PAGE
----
We are making stand-alone hotels more competitive and better skilled: ZO Rooms

ZO Rooms CEO Dharamveer Chauhan believes that hotel aggregators have helped improve the quality of service of stand-alone hotels, equipping them with requisite skills to compete in very competitive market. He is also upbeat on foraying into luxury segment with new launches.


There has been a spurt in numbers of stand-alone hotels that are choosing to work under the fold of hotel-aggregators like yourself. Do you see this as the definitive trend ahead? Is this trend a result of their inability to compete with bigger brands?
One has to be able to evaluate strengths and weaknesses of being a stand-alone hotel. My family has been in this business for over three decades and whatever experience I have gained, I can tell you that as a stand-alone you have a better understanding of the city, its character, your cuisines can be extremely authentic and being local helps. You have a better knowledge of the terrain by the virtue of being from the place and operating there.
Whereas, they can’t compete with the level of skill, training and inventory of an established five star brand. They do not have access to vast sales and marketing team and their reach-out is genuinely limited.

Technology has changed the rules of the game. Lack of knowledge of how the online space operates must also be hindrance for these stand-alone properties?
Absolutely, yes. In the past three-four years the online boom has been unprecedented. The outreach created by the expansion of IT and internet, thanks to smartphones, has given a lot of visibility to hotels. Whereas, looking at the last three years occupancy and ARR’s are have constantly fallen for these hotels as their visibility is just not at par with chains of hotels that have lured clientele with a robust online presence and engagement. And, a lot of these hotels have not been able to understand why they have not been able to do well for themselves, despite being good at service and hospitality.

So, that is where you come in? What mechanisms do you put in place to make them more competitive?
Yes, the idea is to enable them better understand their shortcomings through a process which is uniform and strictly monitored through internal auditing. We engage with them at different levels helping them understand the value of better management skills, importance of feedback and basic hospitality skills to better serve their clientele.
Could you then point some value additions that you bring?
Well-established hotels do not face issues like infrastructural crunch, and management of supply chain. We improve the interface between hotels and consumers. The booking experience is smooth, you can order food, order a cab while booking rooms. These are some of the value-addition that we have brought.

Could you elaborate a little on the skill part? Is there a training program put in place?
We have a city-wise skill training programme. It is functional in each and every city we operate in and almost 80% of hotel partners are regular participants in it. We train them to maintain staff quality and regularly conduct exercises to enhance their interface skills. We, also, explain to them advantages of these exercises in helping grow their businesses. And, they do understand and are extremely open to learning. This bodes well for the entire Indian hospitality fraternity.

You have primarily been a budget hotel aggregator. You started with Zostel, a budget hostel and now, as per media reports, are venturing into luxury segment with Zo prime and Zo star. What prompted this decision?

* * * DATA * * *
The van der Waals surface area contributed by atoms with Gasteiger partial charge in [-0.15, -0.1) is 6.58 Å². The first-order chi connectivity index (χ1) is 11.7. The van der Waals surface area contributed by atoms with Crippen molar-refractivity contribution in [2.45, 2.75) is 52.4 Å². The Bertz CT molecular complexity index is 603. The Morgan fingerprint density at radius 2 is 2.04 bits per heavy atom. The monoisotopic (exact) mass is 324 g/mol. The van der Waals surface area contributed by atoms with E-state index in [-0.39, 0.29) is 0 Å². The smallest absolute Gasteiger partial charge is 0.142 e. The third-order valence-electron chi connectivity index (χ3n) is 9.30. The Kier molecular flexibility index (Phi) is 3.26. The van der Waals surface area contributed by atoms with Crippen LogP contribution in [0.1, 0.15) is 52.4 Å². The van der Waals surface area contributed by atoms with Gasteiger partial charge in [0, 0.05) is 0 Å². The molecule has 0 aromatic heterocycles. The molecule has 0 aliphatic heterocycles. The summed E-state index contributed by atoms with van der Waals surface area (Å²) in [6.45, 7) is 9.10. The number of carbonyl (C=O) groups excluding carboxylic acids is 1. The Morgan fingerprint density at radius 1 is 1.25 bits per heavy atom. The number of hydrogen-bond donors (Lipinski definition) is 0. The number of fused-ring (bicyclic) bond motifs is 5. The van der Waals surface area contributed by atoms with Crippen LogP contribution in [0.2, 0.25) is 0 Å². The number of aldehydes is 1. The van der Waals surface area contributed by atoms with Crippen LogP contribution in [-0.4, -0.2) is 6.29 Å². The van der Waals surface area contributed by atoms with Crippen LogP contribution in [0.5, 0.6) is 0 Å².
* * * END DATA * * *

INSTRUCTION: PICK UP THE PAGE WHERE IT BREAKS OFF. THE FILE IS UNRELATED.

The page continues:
The decision is a recent one and is a result of demand. Zo prime is a mid-level accommodation which ranges from `2,700-3,500 and we only have 12 such properties in metro cities right now. Our change in market positioning is largely a customer driven change. We were catering to corporates, and as word of mouth spread, mid-level executives began enquiring about creating spaces which catered to them too. So, we decided to go ahead with the idea.

So your primary clientele are MICE travellers and corporates?
It is true that a majority of our clientele are corporate travellers – who need crisp, clean room and decent facilities, mostly for overnight stay. We have designed our inventory to ensure that guests stay remains hassle-free. We are located at prime locations, wherever we are. It does not mean that, though, we do serve leisure travellers. There is a healthy number of family and young travellers using our properties as well.

What is your take on footfalls? Has tourism improved in India? What is driving footfalls right now?
Basically, tourism is being driven by domestic MICE and international travellers. Domestic leisure has also seen a growth thanks to information age, awareness about new destinations and concepts like weekend getaway coming in vogue. Electronic travel visa facility and announcement of visa-on-arrival has had a positive impact on the perception of our country that we are open to receiving guests.
But, only having good hotels will not cut the deal. What about the add-ons? Our monuments and history is not well-preserved. Compare it with a 500 year old site in Europe and you will see that we have a long way to go in order to make our products more marketable and accessible. Our local heritage, arts and craft is neither preserved nor marketed. Our destinations need newer products to keep them a busy centre for tourists. Unless all of it happens, we will not reach our full potential.

So you are not bullish?
No, on the contrary I am bullish. Simply because India is an unfolding story, it is an emerging economy and with so much FDI and businesses coming in, things are looking upbeat. The government has focused on entrepreneurship – which should boost MICE travel in tier-2 and tier-3 cities in the coming months. So, we have no reasons to worry on that front.

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